What is a Burn-Up Chart & How to Read It

burn up chart

If you have decided to implement the agile methodology, the burn-up chart will be one of your best allies. It’s a straightforward insight into the real status of your project.

But wait, there’s more! If you have chosen the Scrum framework and you are sprinting your way through tasks, the burn-up chart will be by your side, showing you exactly how each sprint is going down.

This allows you to decide whether you want to change your approach or stick to it. We have prepared a text for you explaining a burn-up chart, how to create one, and its benefits.

Don’t hesitate, let’s dive in!

What is a Burn-Up Chart?

A burn-up chart is a project management tool that tracks and visualizes progress toward completing a project or achieving specific goals. It is commonly associated with agile methodologies, particularly Scrum.

The burn-up chart visually shows how much work is completed and how much still needs to be done. It helps project teams, especially project managers and other stakeholders, keep track of progress, spot trends, and make choices about the project’s direction and how to use its resources.

The burn-up chart displays two key components:

  • Completed work
  • Total work scope

The completed work is represented by a line on the chart showing the work completed over time. The total work scope is usually represented by a fixed line that indicates the initial estimation of the work required for the project.

Comparing the two lines on the chart—one for work completed and the other for the estimated total work—gives us insights into how the project is progressing.

The burn-up chart is typically created and maintained by the project manager or the Scrum master. They update it regularly based on progress, such as completing user stories or tasks. Therefore, the burn-up chart can be used at various levels, from individual sprints within agile projects to project timelines.

When Should You Use a Burn-Up Chart?

If you are applying Agile methodology, especially the Scrum framework, then the burn-up chart is the right tool for you. As stated, this tool will show where you stand in relation to set goals, and it is up to you and your team to calculate what remains to be done to achieve them.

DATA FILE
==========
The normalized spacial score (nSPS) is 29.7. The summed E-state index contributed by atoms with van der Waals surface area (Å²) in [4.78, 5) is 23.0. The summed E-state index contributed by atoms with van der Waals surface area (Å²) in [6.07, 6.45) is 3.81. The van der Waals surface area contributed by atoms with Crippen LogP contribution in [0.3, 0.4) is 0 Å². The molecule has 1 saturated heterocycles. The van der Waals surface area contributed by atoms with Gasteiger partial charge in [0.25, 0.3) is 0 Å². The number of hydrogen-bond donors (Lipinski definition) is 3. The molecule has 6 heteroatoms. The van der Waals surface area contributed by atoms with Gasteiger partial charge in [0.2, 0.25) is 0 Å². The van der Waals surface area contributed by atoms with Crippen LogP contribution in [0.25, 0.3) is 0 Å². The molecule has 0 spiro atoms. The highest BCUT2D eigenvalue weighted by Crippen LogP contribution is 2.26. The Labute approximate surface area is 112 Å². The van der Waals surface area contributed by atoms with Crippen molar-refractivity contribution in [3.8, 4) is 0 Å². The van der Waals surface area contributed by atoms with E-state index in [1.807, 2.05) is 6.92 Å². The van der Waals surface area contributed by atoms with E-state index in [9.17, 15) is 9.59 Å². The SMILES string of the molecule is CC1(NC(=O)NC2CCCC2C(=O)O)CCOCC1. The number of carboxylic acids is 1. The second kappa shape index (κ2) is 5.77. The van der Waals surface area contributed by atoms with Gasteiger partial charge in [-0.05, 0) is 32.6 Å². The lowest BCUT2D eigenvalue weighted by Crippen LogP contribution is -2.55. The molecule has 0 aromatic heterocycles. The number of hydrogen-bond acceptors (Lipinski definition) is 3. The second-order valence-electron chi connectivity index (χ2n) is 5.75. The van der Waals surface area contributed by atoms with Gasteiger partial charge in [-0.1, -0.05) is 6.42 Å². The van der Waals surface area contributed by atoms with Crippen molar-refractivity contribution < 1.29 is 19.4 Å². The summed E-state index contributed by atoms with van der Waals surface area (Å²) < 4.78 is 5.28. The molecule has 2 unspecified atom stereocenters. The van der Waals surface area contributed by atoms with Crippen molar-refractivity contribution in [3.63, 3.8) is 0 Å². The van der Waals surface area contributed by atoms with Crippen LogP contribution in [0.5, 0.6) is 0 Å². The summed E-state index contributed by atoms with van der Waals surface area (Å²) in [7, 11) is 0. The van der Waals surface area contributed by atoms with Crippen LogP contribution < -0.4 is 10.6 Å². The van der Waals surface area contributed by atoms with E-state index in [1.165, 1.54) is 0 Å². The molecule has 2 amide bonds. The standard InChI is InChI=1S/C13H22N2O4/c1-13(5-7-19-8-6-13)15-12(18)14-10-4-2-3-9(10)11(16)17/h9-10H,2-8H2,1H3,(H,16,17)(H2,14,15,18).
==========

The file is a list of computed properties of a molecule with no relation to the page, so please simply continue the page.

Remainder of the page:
On the other hand, you can also use the burn-up chart in different environments that rely on working in shorter time intervals to track and analyze project progress effectively.

Burn-Up Chart vs. Burn-Down Chart

Burn-up and burn-down are two sides of the same coin. While the burn-up chart shows the amount of completed work compared to the planned work, the burn-down chart illustrates the remaining work to complete the project.

To clarify, the burn-down chart is represented by a line towards 0, indicating the project’s completion. So, when the line hits 0, that means the project is done.

Burn-Up Chart vs. Burn-Down Chart

What is similar between both charts is that they are used in Agile and Scrum-based projects. Additionally, both tools are easy to use and show how much effort is required to complete the project.

The difference lies in the following aspects:

  • For the fixed project scope, it is better to use the burn-down chart due to its simplicity.
  • If the project scope is subject to changes, tracking progress is easier using the burn-up chart. In this regard, it is evident that the burn-down chart will not be transparent regarding scope changes, while the burn-up chart will be.

How to Read a Burn-Up Chart

As we know, a burn-up chart visually represents the progress of a specific project, providing a clear representation of how effectively the process is advancing. Here is an example of a burn-up chart and a simplified explanation of how to read it and understand the status of your project:

  • Timeline: The line at the bottom represents time, which can be in months, weeks, or sprints. At some point, this line will go vertically upward, representing the end of each sprint (or week and month).
  • Scope line: The vertical line represents the total workload or scope of the project. It actively signifies the planned amount of work that the team needs to complete.
  • Ideal workline: The perfect representation of completed work if everything progresses as planned. The goal is for the actual completed tasks to closely track or exceed this line, indicating that the project is on track.
  • Intersection point: The point where the workload line and timeline intersect represents the amount of work planned for one sprint or a specific time frame, such as one week.